There are a number of good options for educators looking to build their own MOOCs. Here is a look at five of the most interesting platforms.

 

By the end of 2013, most top universities had started to offer some sort of MOOC (massive open online course). Now, we are starting to see the MOOC product move into the corporate and private realm. Companies like Google and Tenaris are using MOOCs for training their employees, MongoDB is educating developers through the MOOC medium and thousands of private instructors are teaching classes on sites like Udemy.

 

If you are considering a MOOC for yourself or your organization, you’ll first need to determine which tool you will use to build the course. The following is an assessment of five popular free MOOC (and MOOC-like) platforms.


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Miloš Bajčetić's curator insight, February 27, 2:18 AM

Moodle is an open-source LMS that allows users to build and offer online courses. It was built for traditional online classrooms rather than MOOCs, which attract a large number of students. It tends to be easier to install than edX, and there are hosted or one-click install options available.

Moodle is suited for organizations that want a full-featured, customizable LMS. The platform offers more than edX in terms of educational tools, analytics and SCORM compliance.

Wilko Dijkhuis's curator insight, February 28, 11:28 PM

 5 free mooc platforms to use

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Disruptive Education: Technology-Enabled Universities


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#MoocEaD - Dissertação de mestrado

Apresentação da dissertação apresentada à Universidade Aberta de Portugal para obtenção do grau de Mestre em Ciências da Educação especialidade em Pedagogia do eLearning.

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Nuno Ricardo Oliveira's curator insight, October 17, 2013 4:08 PM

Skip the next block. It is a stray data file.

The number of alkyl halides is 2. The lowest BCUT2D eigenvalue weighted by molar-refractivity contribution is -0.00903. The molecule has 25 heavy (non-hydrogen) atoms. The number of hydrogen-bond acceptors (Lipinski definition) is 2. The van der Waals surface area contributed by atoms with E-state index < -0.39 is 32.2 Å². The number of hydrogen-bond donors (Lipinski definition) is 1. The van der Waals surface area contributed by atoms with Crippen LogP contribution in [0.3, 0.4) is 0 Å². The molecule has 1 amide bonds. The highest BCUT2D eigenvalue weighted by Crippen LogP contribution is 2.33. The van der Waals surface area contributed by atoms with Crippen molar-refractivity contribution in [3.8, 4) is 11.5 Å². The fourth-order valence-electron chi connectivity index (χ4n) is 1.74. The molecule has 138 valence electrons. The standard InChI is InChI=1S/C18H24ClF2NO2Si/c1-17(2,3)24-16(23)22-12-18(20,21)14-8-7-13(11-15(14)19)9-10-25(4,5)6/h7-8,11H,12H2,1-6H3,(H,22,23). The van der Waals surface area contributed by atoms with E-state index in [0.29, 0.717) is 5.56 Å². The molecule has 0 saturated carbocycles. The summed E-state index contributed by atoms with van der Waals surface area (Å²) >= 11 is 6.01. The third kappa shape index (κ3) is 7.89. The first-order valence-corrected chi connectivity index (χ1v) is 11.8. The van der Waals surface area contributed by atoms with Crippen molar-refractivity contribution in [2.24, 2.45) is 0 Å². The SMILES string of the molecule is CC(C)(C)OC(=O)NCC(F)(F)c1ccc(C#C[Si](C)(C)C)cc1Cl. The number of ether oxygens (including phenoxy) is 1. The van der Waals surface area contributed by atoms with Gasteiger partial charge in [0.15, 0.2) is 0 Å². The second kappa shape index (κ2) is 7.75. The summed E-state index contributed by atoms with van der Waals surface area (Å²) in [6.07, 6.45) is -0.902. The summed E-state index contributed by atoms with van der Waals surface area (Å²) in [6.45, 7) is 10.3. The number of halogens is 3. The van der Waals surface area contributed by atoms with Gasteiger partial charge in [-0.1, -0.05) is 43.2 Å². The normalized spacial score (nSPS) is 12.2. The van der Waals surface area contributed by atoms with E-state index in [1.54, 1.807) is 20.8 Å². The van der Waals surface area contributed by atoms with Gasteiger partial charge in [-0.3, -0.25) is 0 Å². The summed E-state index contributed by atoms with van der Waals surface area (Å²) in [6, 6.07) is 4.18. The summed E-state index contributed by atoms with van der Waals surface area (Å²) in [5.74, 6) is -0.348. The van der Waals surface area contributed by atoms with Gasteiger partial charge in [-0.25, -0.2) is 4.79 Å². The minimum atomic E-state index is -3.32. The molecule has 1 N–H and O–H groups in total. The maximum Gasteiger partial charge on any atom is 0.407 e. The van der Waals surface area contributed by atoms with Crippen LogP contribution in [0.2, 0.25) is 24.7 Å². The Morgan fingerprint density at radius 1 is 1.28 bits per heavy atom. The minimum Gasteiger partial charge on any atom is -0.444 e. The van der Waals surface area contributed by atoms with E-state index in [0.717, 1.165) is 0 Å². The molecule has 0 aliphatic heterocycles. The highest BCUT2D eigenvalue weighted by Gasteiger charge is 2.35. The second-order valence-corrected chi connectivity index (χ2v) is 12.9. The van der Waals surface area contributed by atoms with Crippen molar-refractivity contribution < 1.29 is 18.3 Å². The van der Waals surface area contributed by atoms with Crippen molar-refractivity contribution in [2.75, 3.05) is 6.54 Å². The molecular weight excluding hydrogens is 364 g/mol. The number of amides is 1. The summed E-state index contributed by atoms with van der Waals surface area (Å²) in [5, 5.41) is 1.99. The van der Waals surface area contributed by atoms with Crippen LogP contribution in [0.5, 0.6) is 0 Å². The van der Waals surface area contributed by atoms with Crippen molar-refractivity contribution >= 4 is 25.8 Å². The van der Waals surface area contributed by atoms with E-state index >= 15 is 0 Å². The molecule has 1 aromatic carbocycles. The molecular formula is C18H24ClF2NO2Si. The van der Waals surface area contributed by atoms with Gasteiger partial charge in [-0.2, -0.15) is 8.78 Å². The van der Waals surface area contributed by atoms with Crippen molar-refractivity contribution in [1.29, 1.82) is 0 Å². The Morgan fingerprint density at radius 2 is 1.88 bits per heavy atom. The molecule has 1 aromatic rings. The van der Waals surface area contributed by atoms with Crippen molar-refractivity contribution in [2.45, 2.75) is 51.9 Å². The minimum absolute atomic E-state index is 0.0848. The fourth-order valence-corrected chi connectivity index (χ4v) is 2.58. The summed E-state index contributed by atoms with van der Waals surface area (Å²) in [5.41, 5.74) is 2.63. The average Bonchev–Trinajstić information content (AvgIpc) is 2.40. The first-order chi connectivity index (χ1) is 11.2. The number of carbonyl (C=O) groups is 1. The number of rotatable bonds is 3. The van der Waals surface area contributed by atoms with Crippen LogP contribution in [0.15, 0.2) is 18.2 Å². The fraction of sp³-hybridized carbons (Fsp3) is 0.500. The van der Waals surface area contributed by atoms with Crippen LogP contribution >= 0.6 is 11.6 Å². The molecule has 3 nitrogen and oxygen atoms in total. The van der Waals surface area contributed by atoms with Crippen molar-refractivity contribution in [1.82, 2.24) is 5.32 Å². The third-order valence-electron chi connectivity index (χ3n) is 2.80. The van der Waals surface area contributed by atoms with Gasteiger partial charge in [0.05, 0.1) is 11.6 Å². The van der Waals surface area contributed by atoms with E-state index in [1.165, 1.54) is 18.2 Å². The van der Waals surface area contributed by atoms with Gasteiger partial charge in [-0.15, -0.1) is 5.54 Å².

#MoocEaD - Dissertação de mestrado sobre o primeiro MOOC em língua portuguesa

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Opportunities and risks in the MOOC business model

Opportunities and risks in the MOOC business model - The latest news about Opportunities and risks in the MOOC business model from the WSJ The Experts Blog.

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Canadian Vocational Association / Association canadienne de la formation professionnelle's curator insight, January 11, 8:23 AM

Series of articles on MOOCs
- MOOCs Will Change the University Business Model
- Online Courses Are a Double-Edged Sword
- MOOCs Are Easy Targets, but Don’t Count Them Out
- There Is No Business Model for MOOCs Yet
- Jury’s Still Out on the MOOC Model
- With MOOCs, the Strong Get Stronger. But Everybody Else…
- Why I’m Skeptical About MOOCs
- Let’s Hope MOOCs Kill Classroom PowerPoints
http://blogs.wsj.com/experts/tag/opportunities-and-risks-in-the-mooc-business-model/

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Copyright Challenges in a MOOC Environment | Educause Brief

The intersection of copyright with the scale and delivery of MOOCs highlights the enduring tensions between academic freedom, institutional autonomy, and copyright law in higher education. To gain insight into the copyright concerns of MOOC stakeholders, EDUCAUSE talked with CIOs, university general counsel, provosts, copyright experts, and representatives from other higher education associations. The consensus was that intellectual property questions for MOOC content merit wide discussion […].


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Peter B. Sloep's curator insight, September 30, 2013 12:05 PM

This brief addresses the situation in the USA, but raises issues that carry world-wide significance. For instance, who ownes the right to the material used in a MOOC, the provider or the developing university. With most MOOCs, it is the provider, although for traditional course material it is the professor or, if this has been contractually agreed, the institution. In this case one may argue that the institution and contributing professor full well know to what kind of legal arrangement they submit themselves. But what about the students who decide to take a MOOC. Are they aware of the fact that the MOOC provider owns the content generated by them in chats and assignments? The brief also addresses issues of fair use and issue that arise from the global nature of many MOOCs.